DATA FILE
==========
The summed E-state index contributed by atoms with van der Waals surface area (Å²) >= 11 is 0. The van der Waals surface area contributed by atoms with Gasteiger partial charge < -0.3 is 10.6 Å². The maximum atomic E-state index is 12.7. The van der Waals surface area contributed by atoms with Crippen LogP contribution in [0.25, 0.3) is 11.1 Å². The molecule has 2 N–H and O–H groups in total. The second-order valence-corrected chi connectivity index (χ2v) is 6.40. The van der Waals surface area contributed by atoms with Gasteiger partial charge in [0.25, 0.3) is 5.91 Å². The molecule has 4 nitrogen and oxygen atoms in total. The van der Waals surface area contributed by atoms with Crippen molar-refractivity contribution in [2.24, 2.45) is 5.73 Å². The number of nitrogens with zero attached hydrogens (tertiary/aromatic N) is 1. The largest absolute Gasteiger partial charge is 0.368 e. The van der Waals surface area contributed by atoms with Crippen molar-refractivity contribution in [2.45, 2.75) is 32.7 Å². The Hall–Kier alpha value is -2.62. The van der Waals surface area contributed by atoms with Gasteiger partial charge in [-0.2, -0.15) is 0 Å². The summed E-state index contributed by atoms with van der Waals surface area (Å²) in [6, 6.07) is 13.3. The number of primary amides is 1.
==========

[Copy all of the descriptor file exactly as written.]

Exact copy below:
The summed E-state index contributed by atoms with van der Waals surface area (Å²) >= 11 is 0. The van der Waals surface area contributed by atoms with Gasteiger partial charge < -0.3 is 10.6 Å². The maximum atomic E-state index is 12.7. The van der Waals surface area contributed by atoms with Crippen LogP contribution in [0.25, 0.3) is 11.1 Å². The molecule has 2 N–H and O–H groups in total. The second-order valence-corrected chi connectivity index (χ2v) is 6.40. The van der Waals surface area contributed by atoms with Gasteiger partial charge in [0.25, 0.3) is 5.91 Å². The molecule has 4 nitrogen and oxygen atoms in total. The van der Waals surface area contributed by atoms with Crippen molar-refractivity contribution in [2.24, 2.45) is 5.73 Å². The number of nitrogens with zero attached hydrogens (tertiary/aromatic N) is 1. The largest absolute Gasteiger partial charge is 0.368 e. The van der Waals surface area contributed by atoms with Crippen molar-refractivity contribution in [2.45, 2.75) is 32.7 Å². The Hall–Kier alpha value is -2.62. The van der Waals surface area contributed by atoms with Gasteiger partial charge in [-0.2, -0.15) is 0 Å². The summed E-state index contributed by atoms with van der Waals surface area (Å²) in [6, 6.07) is 13.3. The number of primary amides is 1.